Skip to main content

Turf Report

Here at Lawn Tech, we work hard to give our customers the best lawn care experience as possible.  In addition to providing exceptional service, we strive to educate our customers on ways they can keep their lawn healthy and green all season long. Check out our seasonal tips below to learn how you can maintain your turf!

We are applying Surface Feeding Insect Control.  This application will help control surface feeding insects such as chinchbugs.  Chinchbugs feed on the grass plant chewing it down to stubs.  The damage mimics drought stress.  This application also targets ticks and fleas.​

What's Happening Now 

Lawn Disease Alert:

Red Thread, Dollar Spot, and Leaf Spot are prevalent in lawns due to the amount of rain we have been getting.  These diseases are most easily seen right after mowing as pink/red (red thread), white/brown patches that appears like "cob webs" in the early morning (dollar spot).  These diseases usually do not cause permanent long-term damage.  However, if the weather pattern continues on the same path as last year and the disease looks to be spreading, we recommend applying a fungicide to stop the diseases from spreading for up to 3 weeks.   (see below for description of Ascochyta leaf blight disease)



Ascochyta (As-co-key-ta) leaf blight is unfortunately beginning to appear in lawns in our service area.  It is a fungus that causes a rapid straw to bleached appearance of the grass, primarily on Kentucky bluegrass (also effects to a lesser extent: perennial ryegrass and tall fescue).  The damaged turf areas seem to occur very quickly; one day the grass appears fine and the next there is bleached tan appearance.  Most noticeably where the mower tires tracks are (any traffic on the turf areas can cause the damage to happen).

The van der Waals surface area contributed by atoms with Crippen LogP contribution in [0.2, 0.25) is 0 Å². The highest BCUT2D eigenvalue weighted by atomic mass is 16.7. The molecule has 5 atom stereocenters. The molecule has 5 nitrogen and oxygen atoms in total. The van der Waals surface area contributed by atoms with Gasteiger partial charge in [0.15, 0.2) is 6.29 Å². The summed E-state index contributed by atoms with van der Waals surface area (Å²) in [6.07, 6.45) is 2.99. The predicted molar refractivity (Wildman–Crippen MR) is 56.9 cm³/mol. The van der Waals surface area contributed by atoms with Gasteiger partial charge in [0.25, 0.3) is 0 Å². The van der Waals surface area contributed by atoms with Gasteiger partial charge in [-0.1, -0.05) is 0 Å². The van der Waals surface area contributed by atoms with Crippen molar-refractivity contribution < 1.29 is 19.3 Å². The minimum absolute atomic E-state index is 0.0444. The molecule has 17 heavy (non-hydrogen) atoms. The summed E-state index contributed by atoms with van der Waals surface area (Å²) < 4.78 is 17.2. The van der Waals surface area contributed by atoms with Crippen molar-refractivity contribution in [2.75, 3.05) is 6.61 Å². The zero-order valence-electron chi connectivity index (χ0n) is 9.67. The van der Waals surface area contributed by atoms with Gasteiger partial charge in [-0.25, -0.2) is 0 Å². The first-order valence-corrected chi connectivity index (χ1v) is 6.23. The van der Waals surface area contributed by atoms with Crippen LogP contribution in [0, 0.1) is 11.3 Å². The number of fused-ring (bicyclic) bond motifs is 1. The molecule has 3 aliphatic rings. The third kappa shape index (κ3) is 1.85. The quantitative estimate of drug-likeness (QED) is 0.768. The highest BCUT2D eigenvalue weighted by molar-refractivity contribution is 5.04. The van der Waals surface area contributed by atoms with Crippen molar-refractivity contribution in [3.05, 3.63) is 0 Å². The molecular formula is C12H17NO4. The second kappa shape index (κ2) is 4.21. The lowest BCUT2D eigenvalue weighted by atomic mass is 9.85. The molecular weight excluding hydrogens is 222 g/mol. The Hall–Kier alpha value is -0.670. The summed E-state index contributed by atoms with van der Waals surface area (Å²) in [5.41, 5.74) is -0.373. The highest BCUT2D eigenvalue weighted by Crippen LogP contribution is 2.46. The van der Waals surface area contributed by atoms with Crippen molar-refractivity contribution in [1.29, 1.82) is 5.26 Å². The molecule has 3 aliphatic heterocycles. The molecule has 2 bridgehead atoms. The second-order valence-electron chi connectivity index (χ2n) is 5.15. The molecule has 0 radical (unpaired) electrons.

The fungus likes to grow during wet conditions favored by prolonged periods of foliar moisture (rain, irrigation, dew, humidity).  Infectious spores are everywhere throughout the lawn and with a sudden increase in hot temperatures they rapidly infect the stressed grass.  Tire tracks show up because the tires cause just enough abrasion stress for the fungus to enter the plant tissue. Look for bleached leaf tips that are collapsed. This disease usually does not affect the crown of the grass plant, so it should recover on its own.  The damage at first appears very dramatic.  The good news is most of the damage is on the leaves, while the crowns and roots of the plant are not damaged.  It usually does not cause long term permanent damage and fungicides are not required.

Ascochyta leaf blight symptoms can develop throughout the growing season but are more common during hot, drought periods that were preceded by cool, rainy conditions (late spring transitioning into summer).  Ascochyta leaf blight usually occurs in full sun areas and it stops where the shaded lawn has less heat stress.  Raise the mowing height, mow less frequently and use a “sharp blade” to avoid excessive leaf shredding. This will reduce your chance of experiencing mower track incidence.  


Mowing: Do not mow when the grass is wet or during the hottest part of the day or with dull mower blades.  Weather and mowing contribute to DISEASE......such as red thread, leaf spot and dollar spot.  Disease organisms spread easily in fresh cut grass, and the newly cut blades offer an opening for infection.  Lawns are mowed approximately 30 times during the season.  What that means is, the grass plant is cut/injured at least 30 times, making it susceptible to disease each time.    


Nutsedge:  Yellow nutsedge is a warm season perennial plant.  The shallow root system produces many nut-like tubers, which are underground food storage organs.  Each of these tubers can germinate and produce new plants. Each new plant can also produce rhizomes which can give rise to additional new plants.  During the summer, germination of tubers and seed produced by plants from previous years are capable of producing new yellow nutsedge plants. Because of the seed and tubers that remain in the soil, repeat infestations in subsequent years should be anticipated.  

Unlike most lawn weeds, yellow nutsedge is not controlled with applications of traditional annual grassy weed or broadleaf weed control products.  This "weed" is a member of the sedge family and requires the use of very specific herbicides to achieve satisfactory control.  A nutsedge spray will only kill nutsedge that is up at the time of the application. That is why we recommend waiting until most of the nutsedge has germinated before a control product is applied.


The window to perform aeration and overseeding is short and the schedule will fill up fast.  In addition, for proper seed germination, aeration with overseeding takes priority and is scheduled as follows:

Core aerations with overseeding will be scheduled: August 26th - October 5th (Soil testing required for us to seed.  Dates are weather permitting).
Core aerations only will be scheduled: October 6th through the beginning of November (weather permitting).